Master of Arts (MA)
Geography & Environmental Studies
Faculty of Arts
Canadian museums with operating railways constitute special places, and over the past five years they have seen a marked increase in historic preservation work. If this work is to continue these museums, run by volunteer organizations, must be able to increase the numbers of visitors to their sites. Two research questions were investigated, one more objective and scientific, the other more subjective and humanistic: How do such special places function, especially with respect to their market area? And, what sort of sense of place do they create? The first question considers what draws visitors initially; the second question, what brings them back. The data was gathered through inspection and interviews at six major operating railway museums across Canada. It was found that museums divided into two groups. Type A museums have a “tourist” market area, while type B museums are used by day-trippers. Visitors, too, divide into two groups. One group comprises the hands-on, rail-buff types whereas the other group consists mainly of those who appreciate history and museums. The findings of this study have both applied and theoretical aspects. By determining the major factors that influence and motivate visitors, the museums should be able to attract more people and become more viable. By investigating short-term visits, our understanding of place and sense of place is expanded.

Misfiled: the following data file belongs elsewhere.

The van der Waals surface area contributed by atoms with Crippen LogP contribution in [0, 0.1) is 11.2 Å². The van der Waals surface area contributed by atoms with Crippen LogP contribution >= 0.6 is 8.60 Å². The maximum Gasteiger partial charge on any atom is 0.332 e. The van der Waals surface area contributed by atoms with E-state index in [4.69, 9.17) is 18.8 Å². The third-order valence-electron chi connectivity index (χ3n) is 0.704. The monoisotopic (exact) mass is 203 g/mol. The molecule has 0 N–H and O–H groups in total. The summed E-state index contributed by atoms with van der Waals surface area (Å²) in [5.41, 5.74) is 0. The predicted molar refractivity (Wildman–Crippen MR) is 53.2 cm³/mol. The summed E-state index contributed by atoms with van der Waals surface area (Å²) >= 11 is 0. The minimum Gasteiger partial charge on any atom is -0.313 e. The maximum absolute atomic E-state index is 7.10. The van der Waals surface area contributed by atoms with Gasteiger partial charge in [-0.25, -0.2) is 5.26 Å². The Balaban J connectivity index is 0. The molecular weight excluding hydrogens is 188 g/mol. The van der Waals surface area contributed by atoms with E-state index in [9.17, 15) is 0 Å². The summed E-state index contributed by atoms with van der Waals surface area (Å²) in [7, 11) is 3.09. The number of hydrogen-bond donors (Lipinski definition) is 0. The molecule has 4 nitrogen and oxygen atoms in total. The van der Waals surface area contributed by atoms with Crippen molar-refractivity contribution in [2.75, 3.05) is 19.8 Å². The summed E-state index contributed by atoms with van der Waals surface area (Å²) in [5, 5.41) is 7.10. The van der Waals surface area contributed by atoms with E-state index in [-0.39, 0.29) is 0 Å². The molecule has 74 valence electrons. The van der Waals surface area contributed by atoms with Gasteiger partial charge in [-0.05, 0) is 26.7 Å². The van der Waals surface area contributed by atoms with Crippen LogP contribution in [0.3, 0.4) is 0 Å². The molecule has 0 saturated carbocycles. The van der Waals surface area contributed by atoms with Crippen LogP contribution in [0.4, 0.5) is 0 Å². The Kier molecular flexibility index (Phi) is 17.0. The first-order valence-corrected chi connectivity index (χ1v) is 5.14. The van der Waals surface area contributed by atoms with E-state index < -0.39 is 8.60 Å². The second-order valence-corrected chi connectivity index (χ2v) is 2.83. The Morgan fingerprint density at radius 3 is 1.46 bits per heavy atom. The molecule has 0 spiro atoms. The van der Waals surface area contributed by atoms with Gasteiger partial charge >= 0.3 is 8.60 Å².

McWilliams, Walter Gordon Miller, "Canadian railway museums and visitor attraction" (1988). Theses and Dissertations (Comprehensive). 309.